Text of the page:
IAB Chief Executive Warns Businesses Of The Importance of Bookkeeping
Chief Executive of the International Association of Book-keepers, based at Kings Hill in Maidstone Kent, warns that HMRC is about to crack down on poor bookkeeping.
London (PRUnderground) December 4th, 2013
Anyone running a business understands why it makes good sense to keep adequate company and financial records.
The business itself can operate more effectively and efficiently when records are in good order, accessible and contain accurate and appropriate information. They become a useful tool for decision-making.
But is your business aware that HMRC is now targeting small businesses to check if they are keeping adequate records?
HMRC first piloted its current approach to Business Records Checks in 2011. This involved checks on the adequacy of small and medium-sized business’s records.
The pilots found that around 44 per cent of businesses visited had issues with their record keeping, while around 12 per cent had seriously inadequate records.
At the moment HMRC may only levy a record-keeping penalty. However, in the longer-term, it intends to issue penalties of up to £3,000 for serious inadequacies in record keeping.
In addition, it can impose further penalties and claim back tax if, for example, previous tax and national insurance calculations and payments have been incorrectly calculated due to poor records.
So what financial records are you required to keep, in what form and for how long?
Businesses are not all the same and the range of records of each will differ. For example, a self-employed individual may need to keep detailed records so that they can calculate their personal tax liability and be able to complete a self-assessment return.
Those records include: cashbooks, invoices and receipts, electronic sales records or till rolls, mileage records, bank statements, P60s (if you are also employed), payroll records (if you have employees), rent books, hire purchase records, an inventory of stock on hand and a record of money taken out of the business for personal use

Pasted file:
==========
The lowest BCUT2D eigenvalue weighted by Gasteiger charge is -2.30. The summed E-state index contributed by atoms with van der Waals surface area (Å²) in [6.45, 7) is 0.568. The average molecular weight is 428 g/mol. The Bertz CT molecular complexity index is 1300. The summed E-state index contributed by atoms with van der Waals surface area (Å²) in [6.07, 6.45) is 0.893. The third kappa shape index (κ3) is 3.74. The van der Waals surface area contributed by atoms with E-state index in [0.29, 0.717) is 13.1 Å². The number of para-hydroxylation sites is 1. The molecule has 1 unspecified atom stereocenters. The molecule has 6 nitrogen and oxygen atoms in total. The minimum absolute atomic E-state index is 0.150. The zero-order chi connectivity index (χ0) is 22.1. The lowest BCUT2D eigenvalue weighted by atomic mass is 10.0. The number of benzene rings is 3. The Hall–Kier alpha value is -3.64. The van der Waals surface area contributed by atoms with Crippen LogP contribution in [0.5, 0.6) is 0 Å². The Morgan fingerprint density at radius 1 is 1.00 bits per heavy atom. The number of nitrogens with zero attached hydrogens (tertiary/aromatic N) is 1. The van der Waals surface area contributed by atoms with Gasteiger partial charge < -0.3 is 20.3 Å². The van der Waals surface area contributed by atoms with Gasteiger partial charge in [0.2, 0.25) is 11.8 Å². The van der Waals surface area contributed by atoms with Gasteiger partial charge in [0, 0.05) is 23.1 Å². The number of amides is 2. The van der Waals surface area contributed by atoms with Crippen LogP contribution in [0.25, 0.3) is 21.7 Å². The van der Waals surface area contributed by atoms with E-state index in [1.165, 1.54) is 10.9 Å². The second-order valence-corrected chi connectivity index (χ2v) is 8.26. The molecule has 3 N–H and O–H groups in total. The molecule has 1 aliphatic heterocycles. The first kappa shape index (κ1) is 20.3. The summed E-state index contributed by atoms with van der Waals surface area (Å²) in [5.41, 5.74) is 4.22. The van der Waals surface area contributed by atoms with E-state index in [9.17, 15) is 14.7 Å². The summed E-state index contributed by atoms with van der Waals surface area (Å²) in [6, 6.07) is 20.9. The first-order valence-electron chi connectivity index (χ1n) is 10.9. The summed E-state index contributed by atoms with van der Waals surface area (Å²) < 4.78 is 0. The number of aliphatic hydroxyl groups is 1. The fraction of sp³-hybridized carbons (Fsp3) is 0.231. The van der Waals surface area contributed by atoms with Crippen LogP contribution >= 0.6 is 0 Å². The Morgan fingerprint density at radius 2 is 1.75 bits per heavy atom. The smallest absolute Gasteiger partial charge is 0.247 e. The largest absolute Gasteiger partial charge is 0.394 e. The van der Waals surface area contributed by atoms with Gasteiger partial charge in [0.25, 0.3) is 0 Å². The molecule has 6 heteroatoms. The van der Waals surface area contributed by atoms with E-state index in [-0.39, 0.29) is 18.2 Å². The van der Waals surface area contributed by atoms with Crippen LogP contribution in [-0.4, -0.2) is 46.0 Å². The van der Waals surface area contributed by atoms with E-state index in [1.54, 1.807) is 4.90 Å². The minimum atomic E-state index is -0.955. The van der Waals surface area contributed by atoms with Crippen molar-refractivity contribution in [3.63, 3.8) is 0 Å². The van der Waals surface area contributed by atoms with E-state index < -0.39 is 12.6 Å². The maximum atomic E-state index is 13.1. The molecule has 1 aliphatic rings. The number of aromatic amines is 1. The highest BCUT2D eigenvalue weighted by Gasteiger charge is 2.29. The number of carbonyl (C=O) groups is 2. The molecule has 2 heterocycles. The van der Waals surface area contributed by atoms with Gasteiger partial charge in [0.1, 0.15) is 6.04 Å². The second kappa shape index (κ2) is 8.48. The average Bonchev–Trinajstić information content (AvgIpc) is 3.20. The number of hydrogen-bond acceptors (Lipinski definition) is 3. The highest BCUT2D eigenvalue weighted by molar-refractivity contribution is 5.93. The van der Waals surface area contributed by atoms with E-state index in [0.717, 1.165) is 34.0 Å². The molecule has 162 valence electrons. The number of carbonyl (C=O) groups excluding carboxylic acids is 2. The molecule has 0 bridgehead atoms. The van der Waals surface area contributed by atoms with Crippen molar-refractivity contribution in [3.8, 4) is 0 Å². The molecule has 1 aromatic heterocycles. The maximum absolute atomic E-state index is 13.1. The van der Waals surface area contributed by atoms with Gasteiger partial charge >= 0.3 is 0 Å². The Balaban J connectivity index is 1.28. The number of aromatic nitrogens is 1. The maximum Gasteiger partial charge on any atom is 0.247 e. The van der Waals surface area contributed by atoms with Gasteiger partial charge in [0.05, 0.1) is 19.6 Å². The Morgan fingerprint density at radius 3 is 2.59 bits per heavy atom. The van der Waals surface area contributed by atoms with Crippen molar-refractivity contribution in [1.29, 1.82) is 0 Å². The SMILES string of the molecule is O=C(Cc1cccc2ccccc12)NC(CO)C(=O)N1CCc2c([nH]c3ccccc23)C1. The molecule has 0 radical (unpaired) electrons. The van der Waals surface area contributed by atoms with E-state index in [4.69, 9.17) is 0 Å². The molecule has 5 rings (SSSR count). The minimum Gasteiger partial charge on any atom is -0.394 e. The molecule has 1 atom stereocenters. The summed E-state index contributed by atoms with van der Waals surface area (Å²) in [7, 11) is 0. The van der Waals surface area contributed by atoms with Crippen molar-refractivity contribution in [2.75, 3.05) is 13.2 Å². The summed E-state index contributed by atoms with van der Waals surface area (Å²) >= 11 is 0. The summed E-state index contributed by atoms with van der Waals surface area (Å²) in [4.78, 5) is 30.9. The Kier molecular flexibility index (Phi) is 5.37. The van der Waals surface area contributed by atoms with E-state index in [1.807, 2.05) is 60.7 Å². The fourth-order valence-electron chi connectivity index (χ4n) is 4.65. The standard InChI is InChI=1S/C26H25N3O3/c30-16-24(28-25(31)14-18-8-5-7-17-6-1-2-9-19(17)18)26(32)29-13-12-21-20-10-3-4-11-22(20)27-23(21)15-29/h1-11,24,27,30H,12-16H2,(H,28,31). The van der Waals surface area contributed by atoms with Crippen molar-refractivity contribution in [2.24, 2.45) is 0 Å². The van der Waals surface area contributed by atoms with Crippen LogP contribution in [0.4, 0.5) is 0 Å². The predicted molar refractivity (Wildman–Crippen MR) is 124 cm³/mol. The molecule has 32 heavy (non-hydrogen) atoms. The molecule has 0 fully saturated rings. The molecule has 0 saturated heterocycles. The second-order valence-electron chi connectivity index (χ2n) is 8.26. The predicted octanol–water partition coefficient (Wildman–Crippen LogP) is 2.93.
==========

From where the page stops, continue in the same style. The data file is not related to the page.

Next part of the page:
Records can either be on paper or on computer. Where electronic, the records must capture all the information (including both front and back of paper items), be saved in a readable format and should be backed-up. Further information relating to financial record keeping and bookkeeping for the self-employed, partnerships and limited companies can be found at www.hmrc.gov.uk.
When businesses go beyond the simplest of accounts, they need appropriately qualified and skilled support, either internally or outsourced, who can ensure that they not only comply with HMRC requirements, but also gain the maximum benefit from cash flow and regular financial information to make good and timely business decisions.
Business owners or their staff who have already acquired the necessary financial skills or who use the services of a qualified IAB bookkeeper will already appreciate the value these bring to their business.
The question is not whether a business can afford to keep its finances in good order, but can it afford not to?
To read the column by IAB chief executive, Malcolm Trotter, takea look at the current edition of KoS.
About The International Association of Book-keepers
The International Association of Book-keepers is the leading professional body for members who provide bookkeeping and accounting services to accounting firms and businesses. The IAB also provides training, courses and qualifications to help members become a certified bookkeeper.